The Missouri athletic department has endured quite a lot this school year. We, as fans, have experienced the exciting moments as the volleyball team captured the school’s first Southeastern Conference crown and as the football team came within a game of playing in the national championship in just its second season in the SEC. We watched as Michael Sam made his announcement and stood by our fellow Tiger the whole way.
We’ve also seen the ugly side, as off-the-field issues piled up, especially as of late. Student-athletes Dorial Green-Beckham, Wes Clark, Shane Rector, Aarion Penton and Shaun Rupert were all arrested in drug-related incidents this year. Zach Price, a transfer on the men’s basketball team, was arrested for second- and third-degree assault last week. Brandon Orr, an assistant wrestling coach, was arrested for public intoxication in late March.
The list could continue, but the point is that Mizzou Athletics has been under scrutiny, and something had to be done to clean up not just the football and basketball programs but Mizzou Athletics as a whole. Any time an athlete or coach goes somewhere, they represent themselves, their team and most importantly their school. It is unacceptable for any player or coach to be in a situation that negatively represents MU.
Missouri athletic director Mike Alden spoke with student-athletes this past week. He talked about how the logo never comes off, and I couldn’t agree more. These student-athletes and coaches are supposed to be role models for younger individuals, and they have to understand when they’re in the spotlight, they’re under a microscope at all times.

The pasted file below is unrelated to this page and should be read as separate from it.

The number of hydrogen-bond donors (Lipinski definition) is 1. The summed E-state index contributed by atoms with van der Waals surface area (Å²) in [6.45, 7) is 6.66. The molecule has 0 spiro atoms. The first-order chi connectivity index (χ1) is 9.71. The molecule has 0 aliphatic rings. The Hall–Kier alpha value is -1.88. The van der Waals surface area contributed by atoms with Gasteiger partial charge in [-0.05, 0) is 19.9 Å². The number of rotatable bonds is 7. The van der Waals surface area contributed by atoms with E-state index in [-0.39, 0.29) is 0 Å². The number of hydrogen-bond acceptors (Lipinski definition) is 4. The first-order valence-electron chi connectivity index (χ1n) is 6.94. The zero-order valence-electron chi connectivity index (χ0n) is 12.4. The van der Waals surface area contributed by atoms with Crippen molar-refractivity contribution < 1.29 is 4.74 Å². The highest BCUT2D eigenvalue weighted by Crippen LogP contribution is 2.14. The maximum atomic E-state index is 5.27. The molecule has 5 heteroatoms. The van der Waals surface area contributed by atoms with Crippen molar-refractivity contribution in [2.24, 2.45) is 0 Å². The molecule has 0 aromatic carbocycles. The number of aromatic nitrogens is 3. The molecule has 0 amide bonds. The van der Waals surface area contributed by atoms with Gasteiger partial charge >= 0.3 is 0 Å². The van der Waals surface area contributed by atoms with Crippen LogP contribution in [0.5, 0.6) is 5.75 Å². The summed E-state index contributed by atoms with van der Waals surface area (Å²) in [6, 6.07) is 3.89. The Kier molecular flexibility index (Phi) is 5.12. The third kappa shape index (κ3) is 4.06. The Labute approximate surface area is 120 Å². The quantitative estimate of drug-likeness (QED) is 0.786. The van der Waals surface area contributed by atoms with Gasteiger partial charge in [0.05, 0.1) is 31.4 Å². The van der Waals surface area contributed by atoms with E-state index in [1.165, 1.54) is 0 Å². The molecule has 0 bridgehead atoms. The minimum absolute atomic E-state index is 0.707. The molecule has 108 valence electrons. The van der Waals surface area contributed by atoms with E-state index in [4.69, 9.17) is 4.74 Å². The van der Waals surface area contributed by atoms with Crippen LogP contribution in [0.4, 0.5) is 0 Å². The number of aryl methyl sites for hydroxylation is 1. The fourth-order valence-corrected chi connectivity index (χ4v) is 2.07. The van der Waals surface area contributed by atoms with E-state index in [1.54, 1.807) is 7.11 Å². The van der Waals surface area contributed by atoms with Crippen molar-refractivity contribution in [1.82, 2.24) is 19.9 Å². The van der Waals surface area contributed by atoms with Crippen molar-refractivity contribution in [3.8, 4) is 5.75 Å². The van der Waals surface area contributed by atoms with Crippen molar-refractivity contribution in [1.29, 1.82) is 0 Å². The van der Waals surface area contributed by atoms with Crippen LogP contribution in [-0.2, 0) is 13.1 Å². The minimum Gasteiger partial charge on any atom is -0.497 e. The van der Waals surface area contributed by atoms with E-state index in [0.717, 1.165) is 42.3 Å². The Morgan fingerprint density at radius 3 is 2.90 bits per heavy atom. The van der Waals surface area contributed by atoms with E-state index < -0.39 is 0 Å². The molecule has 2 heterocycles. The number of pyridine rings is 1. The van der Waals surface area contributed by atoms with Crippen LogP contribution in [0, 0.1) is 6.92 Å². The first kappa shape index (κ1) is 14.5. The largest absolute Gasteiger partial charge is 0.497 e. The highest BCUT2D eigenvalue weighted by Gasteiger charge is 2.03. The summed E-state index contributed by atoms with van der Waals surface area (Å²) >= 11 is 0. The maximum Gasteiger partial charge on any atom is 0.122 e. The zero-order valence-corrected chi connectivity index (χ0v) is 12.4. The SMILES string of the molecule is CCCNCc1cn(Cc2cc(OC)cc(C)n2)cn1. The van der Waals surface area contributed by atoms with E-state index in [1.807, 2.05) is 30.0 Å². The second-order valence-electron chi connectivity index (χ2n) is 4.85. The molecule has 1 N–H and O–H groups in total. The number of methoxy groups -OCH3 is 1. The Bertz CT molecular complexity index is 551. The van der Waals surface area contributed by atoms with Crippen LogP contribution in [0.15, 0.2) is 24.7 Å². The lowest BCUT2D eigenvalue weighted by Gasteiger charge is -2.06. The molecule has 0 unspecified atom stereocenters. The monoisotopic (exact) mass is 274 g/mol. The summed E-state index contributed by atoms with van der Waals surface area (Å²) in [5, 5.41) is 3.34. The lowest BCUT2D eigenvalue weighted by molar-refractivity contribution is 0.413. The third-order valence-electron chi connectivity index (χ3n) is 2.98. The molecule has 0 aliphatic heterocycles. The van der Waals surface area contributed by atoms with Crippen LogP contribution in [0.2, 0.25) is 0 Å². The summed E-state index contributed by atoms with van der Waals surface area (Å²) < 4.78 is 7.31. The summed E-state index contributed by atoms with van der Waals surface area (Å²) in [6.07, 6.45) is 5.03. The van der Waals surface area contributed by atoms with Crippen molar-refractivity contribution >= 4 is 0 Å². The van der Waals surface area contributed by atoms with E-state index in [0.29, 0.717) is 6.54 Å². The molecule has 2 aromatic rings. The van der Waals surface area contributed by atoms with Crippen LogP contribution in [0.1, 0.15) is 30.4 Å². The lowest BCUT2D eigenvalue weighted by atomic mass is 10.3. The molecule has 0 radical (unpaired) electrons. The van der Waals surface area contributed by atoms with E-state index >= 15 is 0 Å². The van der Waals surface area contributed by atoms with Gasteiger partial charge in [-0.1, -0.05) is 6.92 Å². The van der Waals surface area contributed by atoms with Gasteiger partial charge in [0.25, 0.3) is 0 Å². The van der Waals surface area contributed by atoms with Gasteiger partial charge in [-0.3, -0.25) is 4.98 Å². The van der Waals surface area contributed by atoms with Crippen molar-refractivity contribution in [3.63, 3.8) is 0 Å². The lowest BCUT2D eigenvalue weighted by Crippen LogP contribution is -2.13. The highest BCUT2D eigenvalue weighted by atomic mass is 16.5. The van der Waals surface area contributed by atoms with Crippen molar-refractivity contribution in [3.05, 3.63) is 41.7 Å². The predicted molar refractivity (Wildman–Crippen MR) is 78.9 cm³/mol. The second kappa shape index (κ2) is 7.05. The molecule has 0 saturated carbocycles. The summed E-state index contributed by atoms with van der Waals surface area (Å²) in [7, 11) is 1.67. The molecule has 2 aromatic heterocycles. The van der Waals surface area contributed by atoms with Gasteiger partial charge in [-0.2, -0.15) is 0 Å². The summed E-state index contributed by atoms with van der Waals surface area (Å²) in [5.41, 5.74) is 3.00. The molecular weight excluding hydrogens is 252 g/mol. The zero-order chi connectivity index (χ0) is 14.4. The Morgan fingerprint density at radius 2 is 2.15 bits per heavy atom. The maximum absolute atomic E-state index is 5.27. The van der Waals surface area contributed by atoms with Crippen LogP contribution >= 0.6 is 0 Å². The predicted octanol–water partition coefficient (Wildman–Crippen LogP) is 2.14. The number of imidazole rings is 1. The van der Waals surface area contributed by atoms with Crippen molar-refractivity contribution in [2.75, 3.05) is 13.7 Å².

That’s certainly a lot to handle for some of these students who aren’t even 21 years old, so of course they’re going to make mistakes. These kids are under pressure to perform with flying colors on and off the field, and the expectations are demanding. So when you make a mistake, you learn from it.
But after the most recent incidents with Price and Green-Beckham, it was time for change. Price’s arrest and Green-Beckham’s latest fiasco were the tipping point for Alden and his staff. I’m sure the choice to dismiss both players wasn’t an easy one, but it was absolutely the right thing to do.
The message had to be sent that this kind of behavior would not be tolerated, no matter the case. I think athletic programs often turn the other cheek when incidents involving a star player occur, and Mizzou Athletics is 100 percent guilty of this, too. No one likes dealing with the negative publicity, but with the recent decision, Mizzou Athletics is certainly moving in the right direction.
The choice to dismiss Green-Beckham and Price will benefit both these players and the university alike. These guys will get a second chance and a fresh start somewhere else, which is what they deserve. We have no clue what these guys have been through or experienced in their lifetimes, and it’s not our place to judge them for their faults.
I wish Green-Beckham and Price the best as their careers move forward and hope they can learn from their actions and become better men in the end. It would have been great to watch Green-Beckham shred defensive backs or have Price solidify an otherwise subpar defense, but no one player defines the success or failure of a team. The Missouri football and basketball teams, I assure you, will be just fine.
Price might not have had a huge impact on the basketball team, but Green-Beckham’s shoes will certainly be hard to fill. Guys like Bud Sasser and Darius White will have to step up in his absence, and quarterback Maty Mauk will need to do the same.
But I would much rather see Mizzou sacrifice a few wins during the regular season than watch them sacrifice the overall integrity of a program.